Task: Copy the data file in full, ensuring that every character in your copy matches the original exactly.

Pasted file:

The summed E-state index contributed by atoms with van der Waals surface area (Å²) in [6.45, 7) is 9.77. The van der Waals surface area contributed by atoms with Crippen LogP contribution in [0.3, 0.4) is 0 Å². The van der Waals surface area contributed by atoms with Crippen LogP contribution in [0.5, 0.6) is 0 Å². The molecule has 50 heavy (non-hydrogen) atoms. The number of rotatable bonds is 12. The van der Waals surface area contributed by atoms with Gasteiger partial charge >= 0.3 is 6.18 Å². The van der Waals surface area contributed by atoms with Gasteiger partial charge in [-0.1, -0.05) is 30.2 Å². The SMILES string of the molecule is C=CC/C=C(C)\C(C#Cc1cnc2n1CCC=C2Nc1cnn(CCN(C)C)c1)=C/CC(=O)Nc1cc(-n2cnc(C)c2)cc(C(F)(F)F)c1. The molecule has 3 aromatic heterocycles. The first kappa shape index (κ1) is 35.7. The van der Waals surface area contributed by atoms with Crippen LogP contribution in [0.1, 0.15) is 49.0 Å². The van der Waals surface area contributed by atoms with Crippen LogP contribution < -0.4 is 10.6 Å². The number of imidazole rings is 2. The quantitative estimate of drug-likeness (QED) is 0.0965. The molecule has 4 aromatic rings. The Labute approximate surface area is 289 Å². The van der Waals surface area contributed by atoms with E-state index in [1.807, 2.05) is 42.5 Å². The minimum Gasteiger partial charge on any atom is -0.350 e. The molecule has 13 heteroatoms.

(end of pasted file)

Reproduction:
The summed E-state index contributed by atoms with van der Waals surface area (Å²) in [6.45, 7) is 9.77. The van der Waals surface area contributed by atoms with Crippen LogP contribution in [0.3, 0.4) is 0 Å². The van der Waals surface area contributed by atoms with Crippen LogP contribution in [0.5, 0.6) is 0 Å². The molecule has 50 heavy (non-hydrogen) atoms. The number of rotatable bonds is 12. The van der Waals surface area contributed by atoms with Gasteiger partial charge >= 0.3 is 6.18 Å². The van der Waals surface area contributed by atoms with Gasteiger partial charge in [-0.1, -0.05) is 30.2 Å². The SMILES string of the molecule is C=CC/C=C(C)\C(C#Cc1cnc2n1CCC=C2Nc1cnn(CCN(C)C)c1)=C/CC(=O)Nc1cc(-n2cnc(C)c2)cc(C(F)(F)F)c1. The molecule has 3 aromatic heterocycles. The first kappa shape index (κ1) is 35.7. The van der Waals surface area contributed by atoms with Crippen LogP contribution in [0.1, 0.15) is 49.0 Å². The van der Waals surface area contributed by atoms with Crippen LogP contribution < -0.4 is 10.6 Å². The number of imidazole rings is 2. The quantitative estimate of drug-likeness (QED) is 0.0965. The molecule has 4 aromatic rings. The Labute approximate surface area is 289 Å². The van der Waals surface area contributed by atoms with E-state index in [1.807, 2.05) is 42.5 Å². The minimum Gasteiger partial charge on any atom is -0.350 e. The molecule has 13 heteroatoms.